Although I made the most of each day and usually found at least ten different moments to laugh, I had a long stretch of sadness.
I wouldn’t call it depression (though parts of it could be classified as such) and I wouldn’t call it mopey behavior. No- I got through the days and weeks and eventually got comfortable with the identity I’d discovered… A Melinda who was fun, outgoing, adventurous, and optimistic in all things except love.
If I got to talking about relationships and love with coworkers or new friends, I’d say something along the lines of: I just don’t believe in love… does anyone know what the hell love is? I am not interested in dating, it’ll just become something I have to deal with. I’m super happy for you, but what you’re talking about doesn’t resonate with me. Hooray for others! But yeah, I’m okay with the prospect of just doing me… alone… possibly forever.
I’d then drive home, listen to my sad music, drink some whiskey and enjoy whatever it was I was going to do. I didn’t drink too much- just a nice glass or two. I didn’t cry very often.
Sadness gave me the power to internalize my life, feel strong in my conviction, and know that nothing could really touch me. Bad days didn’t happen often, because if you are living each day as it comes and you’ve already been through hell, nothing seems that bad.
Then came a moment that absolutely stunned me, shook me to my core, and made me cry myself to sleep. This was an incredible experience because it brought me back to the land of the fully living… the quiet sadness was replaced with a pure pumping heart that remembered what love was. A heartbreak in the present time of my life replaced past heartbreaks. It made me realize that THIS is my life. THIS is making me feel, even if it’s bad.
THE PAST NO LONGER DEFINED ME.
After more than two years of letting it define me, that is. It was a moment like in a movie… I almost smiled as I wept, because damn! it just felt so good to feel! And even in those new days of pain, I could say that I didn’t have a bad day. I still smiled, still laughed, still grew as a person. I was LESS sad, overall. This is a difficult concept to explain, and to tell you the truth, I’m just starting to process the whole thing. I might not be able to explain it.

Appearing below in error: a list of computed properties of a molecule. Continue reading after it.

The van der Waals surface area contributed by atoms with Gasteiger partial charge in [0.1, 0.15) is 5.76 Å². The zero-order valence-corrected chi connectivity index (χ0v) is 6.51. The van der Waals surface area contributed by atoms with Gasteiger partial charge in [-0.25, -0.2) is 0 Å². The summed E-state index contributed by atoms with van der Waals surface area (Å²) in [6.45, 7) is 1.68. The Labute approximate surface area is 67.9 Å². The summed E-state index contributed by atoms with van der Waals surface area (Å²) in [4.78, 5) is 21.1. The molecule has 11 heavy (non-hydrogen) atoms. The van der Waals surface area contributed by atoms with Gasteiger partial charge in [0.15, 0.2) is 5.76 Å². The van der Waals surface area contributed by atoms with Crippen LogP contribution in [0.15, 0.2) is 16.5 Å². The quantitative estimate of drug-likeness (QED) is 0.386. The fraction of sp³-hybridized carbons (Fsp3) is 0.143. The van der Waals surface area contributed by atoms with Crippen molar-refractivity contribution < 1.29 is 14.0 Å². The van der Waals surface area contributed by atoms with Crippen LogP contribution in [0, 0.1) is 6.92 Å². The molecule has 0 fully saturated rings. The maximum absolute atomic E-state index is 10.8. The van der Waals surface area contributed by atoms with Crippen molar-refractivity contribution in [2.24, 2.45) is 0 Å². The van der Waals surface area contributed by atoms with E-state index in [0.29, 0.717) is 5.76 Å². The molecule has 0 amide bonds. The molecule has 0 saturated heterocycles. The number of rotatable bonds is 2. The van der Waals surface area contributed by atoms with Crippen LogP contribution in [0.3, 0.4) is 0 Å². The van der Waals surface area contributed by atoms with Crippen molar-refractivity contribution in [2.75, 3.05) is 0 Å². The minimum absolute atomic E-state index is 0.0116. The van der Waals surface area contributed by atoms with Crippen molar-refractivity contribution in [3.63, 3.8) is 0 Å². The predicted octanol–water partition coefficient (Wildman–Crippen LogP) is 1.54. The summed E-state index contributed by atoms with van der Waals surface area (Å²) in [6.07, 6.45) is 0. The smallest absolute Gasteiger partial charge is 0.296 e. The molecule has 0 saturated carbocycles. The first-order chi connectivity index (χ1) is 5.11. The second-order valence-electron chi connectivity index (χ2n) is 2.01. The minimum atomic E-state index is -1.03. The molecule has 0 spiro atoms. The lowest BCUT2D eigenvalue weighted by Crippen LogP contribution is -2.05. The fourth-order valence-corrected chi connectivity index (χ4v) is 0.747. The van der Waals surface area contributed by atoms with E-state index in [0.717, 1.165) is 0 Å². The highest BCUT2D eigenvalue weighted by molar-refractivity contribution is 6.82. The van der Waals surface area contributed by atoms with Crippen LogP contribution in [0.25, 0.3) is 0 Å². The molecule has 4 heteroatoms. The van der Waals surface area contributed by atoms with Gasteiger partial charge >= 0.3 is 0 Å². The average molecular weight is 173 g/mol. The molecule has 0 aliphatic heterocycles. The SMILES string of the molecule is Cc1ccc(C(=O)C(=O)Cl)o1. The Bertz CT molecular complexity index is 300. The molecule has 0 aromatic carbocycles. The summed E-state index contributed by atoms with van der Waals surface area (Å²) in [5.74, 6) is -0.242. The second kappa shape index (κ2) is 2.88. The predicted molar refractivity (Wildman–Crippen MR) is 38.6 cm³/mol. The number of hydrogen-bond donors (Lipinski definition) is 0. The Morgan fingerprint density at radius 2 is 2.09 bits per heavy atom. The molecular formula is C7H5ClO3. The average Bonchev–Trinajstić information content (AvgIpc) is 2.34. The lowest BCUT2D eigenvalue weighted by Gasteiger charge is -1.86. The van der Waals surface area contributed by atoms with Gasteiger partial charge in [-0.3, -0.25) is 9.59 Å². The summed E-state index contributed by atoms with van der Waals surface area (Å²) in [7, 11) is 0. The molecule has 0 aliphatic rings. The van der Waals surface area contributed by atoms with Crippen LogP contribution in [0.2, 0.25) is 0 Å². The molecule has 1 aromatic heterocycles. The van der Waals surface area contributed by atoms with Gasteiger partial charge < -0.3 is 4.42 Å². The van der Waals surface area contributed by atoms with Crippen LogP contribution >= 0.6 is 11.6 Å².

All I know is that verbalizing my disbelief in love and unfailing joy made me feel strong in a way that is even more difficult to explain. It helped me form an identity that was all my own and brand new. It said, “I’m tough, I don’t need all that. I’m okay.” Feeling that sadness fully and purely did even more.
It’s hard to believe that I’ve changed. Very recently, all of that quiet sadness deep inside has dissolved and morphed into a conviction to be truly happy and proud of the love I am capable of.
Sad music will always be my favorite kind. Whiskey will always be my ideal way to end a long day. It’s my verbal explanation of what I believe and why I believe it that has changed, and will most likely continue to change and grow as time goes on.
I’ve been obsessed with “getting my 7-year-old-self back.” I’m so glad to say that she’s not only back, but she’s wiser, braver, and even more willing to take risks than ever before. No heartbreak can break me- but happiness in the background of my everyday life can put a skip in my step that wasn’t there before.
This is the coldest winter I’ve experienced, but it’s the first winter in a good long while where things are building up instead of breaking down. I like the change and I’m thankful for the sadness that was there.
Mostly, I’m thankful to be back.